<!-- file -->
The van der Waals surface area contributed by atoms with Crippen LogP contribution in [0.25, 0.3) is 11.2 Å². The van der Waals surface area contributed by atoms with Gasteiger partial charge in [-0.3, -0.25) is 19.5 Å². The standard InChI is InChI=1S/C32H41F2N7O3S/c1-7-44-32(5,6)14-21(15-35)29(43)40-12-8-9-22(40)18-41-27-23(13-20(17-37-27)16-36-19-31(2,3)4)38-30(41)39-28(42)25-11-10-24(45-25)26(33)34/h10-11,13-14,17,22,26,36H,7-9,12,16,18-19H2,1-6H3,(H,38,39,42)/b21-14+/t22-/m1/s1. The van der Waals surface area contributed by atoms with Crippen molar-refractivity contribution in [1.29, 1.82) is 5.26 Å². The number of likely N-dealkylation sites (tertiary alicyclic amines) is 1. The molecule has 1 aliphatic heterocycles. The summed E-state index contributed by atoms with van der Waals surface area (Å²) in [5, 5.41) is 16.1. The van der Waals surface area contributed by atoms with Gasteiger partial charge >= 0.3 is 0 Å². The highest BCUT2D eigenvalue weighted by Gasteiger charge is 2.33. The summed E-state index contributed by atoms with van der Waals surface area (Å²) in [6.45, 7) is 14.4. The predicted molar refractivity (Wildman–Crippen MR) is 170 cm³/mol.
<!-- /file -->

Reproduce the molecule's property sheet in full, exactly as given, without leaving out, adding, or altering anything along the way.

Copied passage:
The van der Waals surface area contributed by atoms with Crippen LogP contribution in [0.25, 0.3) is 11.2 Å². The van der Waals surface area contributed by atoms with Gasteiger partial charge in [-0.3, -0.25) is 19.5 Å². The standard InChI is InChI=1S/C32H41F2N7O3S/c1-7-44-32(5,6)14-21(15-35)29(43)40-12-8-9-22(40)18-41-27-23(13-20(17-37-27)16-36-19-31(2,3)4)38-30(41)39-28(42)25-11-10-24(45-25)26(33)34/h10-11,13-14,17,22,26,36H,7-9,12,16,18-19H2,1-6H3,(H,38,39,42)/b21-14+/t22-/m1/s1. The van der Waals surface area contributed by atoms with Crippen molar-refractivity contribution in [1.29, 1.82) is 5.26 Å². The number of likely N-dealkylation sites (tertiary alicyclic amines) is 1. The molecule has 1 aliphatic heterocycles. The summed E-state index contributed by atoms with van der Waals surface area (Å²) in [5, 5.41) is 16.1. The van der Waals surface area contributed by atoms with Gasteiger partial charge >= 0.3 is 0 Å². The highest BCUT2D eigenvalue weighted by Gasteiger charge is 2.33. The summed E-state index contributed by atoms with van der Waals surface area (Å²) in [6.45, 7) is 14.4. The predicted molar refractivity (Wildman–Crippen MR) is 170 cm³/mol.